Small Streams

Technology did not exist before you were born
January 17, 2010, 9:30 am
Filed under: awareness, media, mind, technology | Tags: ,

I just tagged an article in the P-G by Jeffrey Rogoff about computers. I’m still amazed by the humans versus computers model that people — even computer scientists like Rogoff — use. We keep being amazed by the machine when we should be amazed by the people who built and programmed the machine.

Rogoff starts by saying the teens will be transformed economically by artificial intelligence. Then spends the meat of the article talking about how Deep Blue beat Gary Kasparov in chess (This makes me think that Kasparov could have easily beat Deep Blue with a hammer or a garden hose, which made me think of
an XKCD comic
.) Computers have no doubt made great advances and the computer beats man gambit is a good way of making that point. It does so at the expense of reinforcing the idea of a computer, indeed all technology, as alien devices, proceeding from their own whims.

What we call technology has changed. In the words of personal computer pioneer Alan Kay, “Technology is anything that didn’t exist before you were born.”

Let me state the obvious, indeed so obvious I wouldn’t want to say it if people like Rogoff wouldn’t keep reiterating the “Computers versus Humans” argument: computers are built and programmed by humans. In fact, Deep Blue wouldn’t have returned to beat Kasparov had not some chess experts tweaked the code based on Kasparov’s moves.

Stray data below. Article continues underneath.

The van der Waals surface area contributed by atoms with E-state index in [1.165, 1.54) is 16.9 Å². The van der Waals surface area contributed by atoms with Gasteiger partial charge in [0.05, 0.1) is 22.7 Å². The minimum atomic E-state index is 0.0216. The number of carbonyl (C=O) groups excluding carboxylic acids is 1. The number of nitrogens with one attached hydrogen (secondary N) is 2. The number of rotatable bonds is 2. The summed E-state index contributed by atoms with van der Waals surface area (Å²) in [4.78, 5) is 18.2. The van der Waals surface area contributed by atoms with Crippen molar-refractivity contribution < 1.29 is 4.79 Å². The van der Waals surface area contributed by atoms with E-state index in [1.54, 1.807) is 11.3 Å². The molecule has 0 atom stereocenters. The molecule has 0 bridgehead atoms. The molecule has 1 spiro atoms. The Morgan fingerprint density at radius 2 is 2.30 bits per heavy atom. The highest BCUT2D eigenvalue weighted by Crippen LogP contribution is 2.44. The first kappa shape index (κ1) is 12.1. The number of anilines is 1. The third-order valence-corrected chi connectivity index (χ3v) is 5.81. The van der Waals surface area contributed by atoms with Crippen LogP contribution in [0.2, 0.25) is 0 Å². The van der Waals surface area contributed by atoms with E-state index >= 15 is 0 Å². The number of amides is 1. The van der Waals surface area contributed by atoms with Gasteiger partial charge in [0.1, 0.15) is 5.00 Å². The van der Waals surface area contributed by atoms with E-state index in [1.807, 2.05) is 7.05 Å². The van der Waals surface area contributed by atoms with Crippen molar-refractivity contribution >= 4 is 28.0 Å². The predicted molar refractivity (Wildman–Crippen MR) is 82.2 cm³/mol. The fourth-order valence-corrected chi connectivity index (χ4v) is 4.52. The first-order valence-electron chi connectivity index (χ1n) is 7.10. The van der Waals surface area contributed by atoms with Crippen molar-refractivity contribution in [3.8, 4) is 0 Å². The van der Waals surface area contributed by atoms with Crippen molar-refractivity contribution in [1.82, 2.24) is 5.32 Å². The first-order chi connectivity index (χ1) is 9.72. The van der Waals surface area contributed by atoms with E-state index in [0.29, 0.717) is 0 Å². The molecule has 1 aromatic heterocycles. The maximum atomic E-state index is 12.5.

I think you could make the case that a computer playing chess is more human than a horse and buggy.

I don’t think I’ve always believed that computers were just extensions of people, that our paths are coevolutionary. After a lot of reading –Stewart Brand, Kevin Kelly, Donna Harroway, and Douglas Hofstadter — and a little thought, though, I believe our separation from the machines, any machine, indeed any technology, is a not very useful construct.

Some might say that’s what the computers want us to think. We have a whole body of literature that shows how easily computers will start stealing our lunch and shooting us in the kneecaps. I particularly like The Simpson’s “Treehouse of Horrors” episode with Pierce Brosnan as the ultrahouse. Our ability to imagine malevolent technologies is a problem with our nature. We can use fire or not, how we use it determines how constructive it is. We can mine as much coal, eat as much sugar, or watch as much television as we want, each of these may bring us to our death — or at least to a vegetative state — that can’t ascribe contrary intent. We don’t say “Sugar versus Humans.”

The temptation to look into the abyss has the abyss looking back in the form of a silicon chip. If you really want to see how we can kill ourselves with our computers go see Manufactured Landscapes.

Because I’m taking an an online computer science course , I’m increasingly seeing how computers can be a sort of communion with others — Charles Babbage, Ada Lovelace, Alan Turing, Grace Hopper . . .– punch a few words or numbers in and you get an answer. What if you could magically evoke the names and works of all the people who discovered the logic, soldered the wires, translated the machine language, or engineered the touch screen. It’s kind of like sticking your finger in an ancient glyph, you know that something’s at the other end.


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